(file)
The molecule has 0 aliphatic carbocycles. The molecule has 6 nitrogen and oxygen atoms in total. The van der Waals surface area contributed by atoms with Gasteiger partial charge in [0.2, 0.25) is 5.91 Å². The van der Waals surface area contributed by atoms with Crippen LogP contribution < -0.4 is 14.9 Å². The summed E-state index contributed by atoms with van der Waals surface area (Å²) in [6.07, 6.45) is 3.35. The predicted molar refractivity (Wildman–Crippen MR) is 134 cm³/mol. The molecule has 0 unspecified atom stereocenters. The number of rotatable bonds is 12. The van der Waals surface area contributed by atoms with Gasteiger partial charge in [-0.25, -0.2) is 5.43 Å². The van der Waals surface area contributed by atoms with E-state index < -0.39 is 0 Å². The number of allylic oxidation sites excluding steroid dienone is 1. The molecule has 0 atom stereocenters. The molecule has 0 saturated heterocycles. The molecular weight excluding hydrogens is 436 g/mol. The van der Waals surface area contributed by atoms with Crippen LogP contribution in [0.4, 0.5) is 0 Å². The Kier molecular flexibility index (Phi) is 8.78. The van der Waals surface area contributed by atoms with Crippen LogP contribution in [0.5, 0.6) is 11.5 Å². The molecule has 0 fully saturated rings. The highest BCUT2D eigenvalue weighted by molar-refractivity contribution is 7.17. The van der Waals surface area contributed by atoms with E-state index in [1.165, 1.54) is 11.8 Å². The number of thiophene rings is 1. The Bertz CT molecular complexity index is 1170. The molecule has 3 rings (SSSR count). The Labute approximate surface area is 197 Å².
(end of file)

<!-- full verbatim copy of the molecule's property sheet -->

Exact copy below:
The molecule has 0 aliphatic carbocycles. The molecule has 6 nitrogen and oxygen atoms in total. The van der Waals surface area contributed by atoms with Gasteiger partial charge in [0.2, 0.25) is 5.91 Å². The van der Waals surface area contributed by atoms with Crippen LogP contribution < -0.4 is 14.9 Å². The summed E-state index contributed by atoms with van der Waals surface area (Å²) in [6.07, 6.45) is 3.35. The predicted molar refractivity (Wildman–Crippen MR) is 134 cm³/mol. The molecule has 0 unspecified atom stereocenters. The number of rotatable bonds is 12. The van der Waals surface area contributed by atoms with Gasteiger partial charge in [-0.25, -0.2) is 5.43 Å². The van der Waals surface area contributed by atoms with E-state index < -0.39 is 0 Å². The number of allylic oxidation sites excluding steroid dienone is 1. The molecule has 0 atom stereocenters. The molecule has 0 saturated heterocycles. The molecular weight excluding hydrogens is 436 g/mol. The van der Waals surface area contributed by atoms with Crippen LogP contribution in [0.4, 0.5) is 0 Å². The Kier molecular flexibility index (Phi) is 8.78. The van der Waals surface area contributed by atoms with Crippen LogP contribution in [0.5, 0.6) is 11.5 Å². The molecule has 0 fully saturated rings. The highest BCUT2D eigenvalue weighted by molar-refractivity contribution is 7.17. The van der Waals surface area contributed by atoms with E-state index in [1.165, 1.54) is 11.8 Å². The number of thiophene rings is 1. The Bertz CT molecular complexity index is 1170. The molecule has 3 rings (SSSR count). The Labute approximate surface area is 197 Å².